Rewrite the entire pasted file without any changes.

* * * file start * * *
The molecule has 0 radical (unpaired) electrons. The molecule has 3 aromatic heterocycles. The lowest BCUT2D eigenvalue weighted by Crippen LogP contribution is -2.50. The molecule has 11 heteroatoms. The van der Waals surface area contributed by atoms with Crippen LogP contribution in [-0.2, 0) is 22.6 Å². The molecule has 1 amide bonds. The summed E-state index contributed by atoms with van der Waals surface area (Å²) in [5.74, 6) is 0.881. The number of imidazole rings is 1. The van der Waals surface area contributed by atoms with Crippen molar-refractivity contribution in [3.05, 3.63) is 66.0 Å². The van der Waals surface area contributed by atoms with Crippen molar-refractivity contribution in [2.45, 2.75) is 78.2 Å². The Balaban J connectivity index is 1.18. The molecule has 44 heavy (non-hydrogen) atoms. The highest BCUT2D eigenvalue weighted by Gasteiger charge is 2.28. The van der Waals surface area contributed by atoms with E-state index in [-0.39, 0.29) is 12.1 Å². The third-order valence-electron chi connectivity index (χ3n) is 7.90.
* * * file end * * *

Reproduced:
The molecule has 0 radical (unpaired) electrons. The molecule has 3 aromatic heterocycles. The lowest BCUT2D eigenvalue weighted by Crippen LogP contribution is -2.50. The molecule has 11 heteroatoms. The van der Waals surface area contributed by atoms with Crippen LogP contribution in [-0.2, 0) is 22.6 Å². The molecule has 1 amide bonds. The summed E-state index contributed by atoms with van der Waals surface area (Å²) in [5.74, 6) is 0.881. The number of imidazole rings is 1. The van der Waals surface area contributed by atoms with Crippen molar-refractivity contribution in [3.05, 3.63) is 66.0 Å². The van der Waals surface area contributed by atoms with Crippen molar-refractivity contribution in [2.45, 2.75) is 78.2 Å². The Balaban J connectivity index is 1.18. The molecule has 44 heavy (non-hydrogen) atoms. The highest BCUT2D eigenvalue weighted by Gasteiger charge is 2.28. The van der Waals surface area contributed by atoms with E-state index in [-0.39, 0.29) is 12.1 Å². The third-order valence-electron chi connectivity index (χ3n) is 7.90.